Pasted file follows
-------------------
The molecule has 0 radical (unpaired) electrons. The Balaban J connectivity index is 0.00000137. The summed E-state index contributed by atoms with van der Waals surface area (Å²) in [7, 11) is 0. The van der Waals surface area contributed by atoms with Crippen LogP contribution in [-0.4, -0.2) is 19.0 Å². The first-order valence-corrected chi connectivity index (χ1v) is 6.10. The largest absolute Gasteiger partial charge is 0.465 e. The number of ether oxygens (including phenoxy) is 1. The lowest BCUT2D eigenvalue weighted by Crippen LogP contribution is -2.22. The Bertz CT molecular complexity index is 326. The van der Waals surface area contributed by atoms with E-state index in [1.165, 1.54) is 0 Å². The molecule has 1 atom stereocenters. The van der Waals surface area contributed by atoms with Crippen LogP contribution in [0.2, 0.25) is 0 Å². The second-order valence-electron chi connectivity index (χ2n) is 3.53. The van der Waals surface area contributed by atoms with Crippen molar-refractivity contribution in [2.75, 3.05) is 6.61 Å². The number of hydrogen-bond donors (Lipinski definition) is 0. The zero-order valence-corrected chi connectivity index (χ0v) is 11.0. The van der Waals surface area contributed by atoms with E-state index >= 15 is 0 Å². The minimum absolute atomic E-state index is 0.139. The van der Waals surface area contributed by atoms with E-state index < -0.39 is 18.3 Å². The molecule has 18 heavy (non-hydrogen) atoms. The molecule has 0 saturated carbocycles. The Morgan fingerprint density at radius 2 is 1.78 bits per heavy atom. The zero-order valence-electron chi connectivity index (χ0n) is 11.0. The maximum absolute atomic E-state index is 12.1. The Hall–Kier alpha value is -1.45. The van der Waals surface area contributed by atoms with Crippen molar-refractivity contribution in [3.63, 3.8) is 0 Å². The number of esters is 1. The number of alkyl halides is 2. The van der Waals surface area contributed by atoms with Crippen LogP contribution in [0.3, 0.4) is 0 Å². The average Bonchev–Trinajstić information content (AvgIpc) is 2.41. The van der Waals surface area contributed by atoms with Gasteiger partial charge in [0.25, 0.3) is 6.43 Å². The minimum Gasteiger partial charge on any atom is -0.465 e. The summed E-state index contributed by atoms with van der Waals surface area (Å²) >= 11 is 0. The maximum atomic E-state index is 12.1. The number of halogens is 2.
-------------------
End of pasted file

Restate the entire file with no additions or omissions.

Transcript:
The molecule has 0 radical (unpaired) electrons. The Balaban J connectivity index is 0.00000137. The summed E-state index contributed by atoms with van der Waals surface area (Å²) in [7, 11) is 0. The van der Waals surface area contributed by atoms with Crippen LogP contribution in [-0.4, -0.2) is 19.0 Å². The first-order valence-corrected chi connectivity index (χ1v) is 6.10. The largest absolute Gasteiger partial charge is 0.465 e. The number of ether oxygens (including phenoxy) is 1. The lowest BCUT2D eigenvalue weighted by Crippen LogP contribution is -2.22. The Bertz CT molecular complexity index is 326. The van der Waals surface area contributed by atoms with E-state index in [1.165, 1.54) is 0 Å². The molecule has 1 atom stereocenters. The van der Waals surface area contributed by atoms with Crippen LogP contribution in [0.2, 0.25) is 0 Å². The second-order valence-electron chi connectivity index (χ2n) is 3.53. The van der Waals surface area contributed by atoms with Crippen molar-refractivity contribution in [2.75, 3.05) is 6.61 Å². The number of hydrogen-bond donors (Lipinski definition) is 0. The zero-order valence-corrected chi connectivity index (χ0v) is 11.0. The van der Waals surface area contributed by atoms with E-state index >= 15 is 0 Å². The minimum absolute atomic E-state index is 0.139. The van der Waals surface area contributed by atoms with E-state index < -0.39 is 18.3 Å². The molecule has 18 heavy (non-hydrogen) atoms. The molecule has 0 saturated carbocycles. The Morgan fingerprint density at radius 2 is 1.78 bits per heavy atom. The zero-order valence-electron chi connectivity index (χ0n) is 11.0. The maximum absolute atomic E-state index is 12.1. The Hall–Kier alpha value is -1.45. The van der Waals surface area contributed by atoms with Crippen molar-refractivity contribution in [3.63, 3.8) is 0 Å². The number of esters is 1. The number of alkyl halides is 2. The van der Waals surface area contributed by atoms with Crippen LogP contribution in [0.3, 0.4) is 0 Å². The average Bonchev–Trinajstić information content (AvgIpc) is 2.41. The van der Waals surface area contributed by atoms with Gasteiger partial charge in [0.25, 0.3) is 6.43 Å². The minimum Gasteiger partial charge on any atom is -0.465 e. The summed E-state index contributed by atoms with van der Waals surface area (Å²) >= 11 is 0. The maximum atomic E-state index is 12.1. The number of halogens is 2.